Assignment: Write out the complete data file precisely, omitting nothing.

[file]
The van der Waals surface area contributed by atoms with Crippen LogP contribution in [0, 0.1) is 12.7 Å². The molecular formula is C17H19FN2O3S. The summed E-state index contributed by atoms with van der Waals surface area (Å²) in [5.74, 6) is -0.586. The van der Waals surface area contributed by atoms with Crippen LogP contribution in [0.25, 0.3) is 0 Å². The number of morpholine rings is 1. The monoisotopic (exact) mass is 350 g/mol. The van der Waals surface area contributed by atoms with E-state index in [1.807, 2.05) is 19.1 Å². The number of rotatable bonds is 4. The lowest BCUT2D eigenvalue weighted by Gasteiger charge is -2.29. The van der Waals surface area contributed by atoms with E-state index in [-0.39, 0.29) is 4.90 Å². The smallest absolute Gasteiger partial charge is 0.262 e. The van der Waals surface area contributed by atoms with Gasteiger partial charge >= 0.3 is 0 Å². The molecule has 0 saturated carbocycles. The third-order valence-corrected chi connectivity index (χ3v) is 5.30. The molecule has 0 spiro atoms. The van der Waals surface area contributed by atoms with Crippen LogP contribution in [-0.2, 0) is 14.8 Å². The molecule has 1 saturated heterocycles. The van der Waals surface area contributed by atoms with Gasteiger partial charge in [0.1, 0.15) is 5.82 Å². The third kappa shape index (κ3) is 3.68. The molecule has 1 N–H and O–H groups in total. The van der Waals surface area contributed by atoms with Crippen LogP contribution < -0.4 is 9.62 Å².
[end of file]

The van der Waals surface area contributed by atoms with Crippen LogP contribution in [0, 0.1) is 12.7 Å². The molecular formula is C17H19FN2O3S. The summed E-state index contributed by atoms with van der Waals surface area (Å²) in [5.74, 6) is -0.586. The van der Waals surface area contributed by atoms with Crippen LogP contribution in [0.25, 0.3) is 0 Å². The number of morpholine rings is 1. The monoisotopic (exact) mass is 350 g/mol. The van der Waals surface area contributed by atoms with E-state index in [1.807, 2.05) is 19.1 Å². The number of rotatable bonds is 4. The lowest BCUT2D eigenvalue weighted by Gasteiger charge is -2.29. The van der Waals surface area contributed by atoms with E-state index in [-0.39, 0.29) is 4.90 Å². The smallest absolute Gasteiger partial charge is 0.262 e. The van der Waals surface area contributed by atoms with Gasteiger partial charge >= 0.3 is 0 Å². The molecule has 0 saturated carbocycles. The third-order valence-corrected chi connectivity index (χ3v) is 5.30. The molecule has 0 spiro atoms. The van der Waals surface area contributed by atoms with Crippen LogP contribution in [-0.2, 0) is 14.8 Å². The molecule has 1 saturated heterocycles. The van der Waals surface area contributed by atoms with Gasteiger partial charge in [0.1, 0.15) is 5.82 Å². The third kappa shape index (κ3) is 3.68. The molecule has 1 N–H and O–H groups in total. The van der Waals surface area contributed by atoms with Crippen LogP contribution < -0.4 is 9.62 Å².